Author Topic: Steady vs. Rising Temperature  (Read 1240 times)

Offline flbrewer

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Steady vs. Rising Temperature
« on: February 12, 2015, 12:20:24 AM »
Jon Palmer mentioned that two methods of managing fermentation temperatures are holding a very steady temperature or starting lower and letting the temperature rise naturally within the range of the yeast strain.

What are your thoughts? I like the idea of starting low and holding temp. for the first 48 hours or so and then letting it rise slowly.

Offline Stevie

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Re: Steady vs. Rising Temperature
« Reply #1 on: February 12, 2015, 02:31:14 AM »
That's what I do most of the time. Pitch a bit below the target temp, let sit for a few days, let rise on its own a 4-6 degrees.

Offline hopfenundmalz

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Re: Steady vs. Rising Temperature
« Reply #2 on: February 12, 2015, 03:27:20 AM »
It depends on the beer I am making.

Edit - I should say more.
Pilsners pitch colder by a few degrees and let rise to a steady temperature for 3/4 fermentaion, then do a D-rest.
American ales pitch cool and let it come up.
British beers I would pitch warmer and let it come up a little.
Saisons would be pitched high and slowly ramped up.
« Last Edit: February 12, 2015, 03:30:17 AM by hopfenundmalz »
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Offline kmccaf

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Re: Steady vs. Rising Temperature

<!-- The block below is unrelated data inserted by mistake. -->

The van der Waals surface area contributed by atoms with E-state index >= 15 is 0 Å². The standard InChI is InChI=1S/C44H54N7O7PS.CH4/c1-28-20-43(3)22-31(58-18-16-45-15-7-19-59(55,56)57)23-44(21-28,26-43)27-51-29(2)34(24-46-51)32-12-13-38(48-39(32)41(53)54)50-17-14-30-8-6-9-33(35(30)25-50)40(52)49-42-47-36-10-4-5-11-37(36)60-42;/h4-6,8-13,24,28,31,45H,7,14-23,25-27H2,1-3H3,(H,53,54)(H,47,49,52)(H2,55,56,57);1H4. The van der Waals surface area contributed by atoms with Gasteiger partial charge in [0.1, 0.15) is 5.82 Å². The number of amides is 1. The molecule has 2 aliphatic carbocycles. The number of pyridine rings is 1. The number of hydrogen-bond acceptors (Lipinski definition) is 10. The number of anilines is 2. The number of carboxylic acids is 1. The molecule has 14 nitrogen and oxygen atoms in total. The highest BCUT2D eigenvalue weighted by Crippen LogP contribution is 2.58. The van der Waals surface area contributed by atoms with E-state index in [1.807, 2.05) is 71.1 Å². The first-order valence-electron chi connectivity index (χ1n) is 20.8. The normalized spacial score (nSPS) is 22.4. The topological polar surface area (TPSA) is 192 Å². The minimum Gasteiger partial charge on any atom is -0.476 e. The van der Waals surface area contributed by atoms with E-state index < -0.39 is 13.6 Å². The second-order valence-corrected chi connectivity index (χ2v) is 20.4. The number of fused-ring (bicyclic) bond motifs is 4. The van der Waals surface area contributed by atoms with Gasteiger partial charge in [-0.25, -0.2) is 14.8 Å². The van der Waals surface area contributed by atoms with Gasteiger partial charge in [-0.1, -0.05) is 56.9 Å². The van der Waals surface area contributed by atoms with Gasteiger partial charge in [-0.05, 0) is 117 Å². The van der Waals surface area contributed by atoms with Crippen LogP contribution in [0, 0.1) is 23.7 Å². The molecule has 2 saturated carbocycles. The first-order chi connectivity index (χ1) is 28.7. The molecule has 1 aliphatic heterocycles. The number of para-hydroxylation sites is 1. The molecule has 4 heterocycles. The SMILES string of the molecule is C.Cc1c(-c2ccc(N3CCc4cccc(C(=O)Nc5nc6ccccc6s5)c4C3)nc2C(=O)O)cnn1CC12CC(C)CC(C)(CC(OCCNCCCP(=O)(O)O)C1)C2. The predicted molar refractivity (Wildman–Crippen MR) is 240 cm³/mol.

« Reply #3 on: February 12, 2015, 03:57:50 AM »
It depends on the beer I am making.

Edit - I should say more.
Pilsners pitch colder by a few degrees and let rise to a steady temperature for 3/4 fermentaion, then do a D-rest.
American ales pitch cool and let it come up.
British beers I would pitch warmer and let it come up a little.
Saisons would be pitched high and slowly ramped up.

+1 exactly what I do.
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Offline HoosierBrew

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Re: Steady vs. Rising Temperature
« Reply #4 on: February 12, 2015, 01:27:35 PM »
It depends on the beer I am making.

Edit - I should say more.
Pilsners pitch colder by a few degrees and let rise to a steady temperature for 3/4 fermentaion, then do a D-rest.
American ales pitch cool and let it come up.
British beers I would pitch warmer and let it come up a little.
Saisons would be pitched high and slowly ramped up.

+1 exactly what I do.


+2
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Offline reverseapachemaster

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Re: Steady vs. Rising Temperature
« Reply #5 on: February 12, 2015, 03:05:06 PM »
I am pretty much in the same camp as everybody else here. There is lots of ramping in my fermentation schedule. I'm not as aggressive with the ramping on clean ale strains but saison yeast and lagers are carefully monitored and ramped on a specific schedule.

Either way you need some type of control on fermentation temperature. Holding a consistent temperature is easy with hardware designed to alter temperatures (e.g. fridge) but even trying to ramp temperatures appropriately using ambient temperature requires knowing how fast the beer temperature will rise and what to do if the beer is getting too warm too fast and vice versa. Don't confuse the opportunity to use ambient temperatures to naturally ramp the beer to mean you can just pitch the yeast and let it go and assume you will get a good, repeatable fermentation process.
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Offline flbrewer

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Re: Steady vs. Rising Temperature
« Reply #6 on: February 12, 2015, 04:34:31 PM »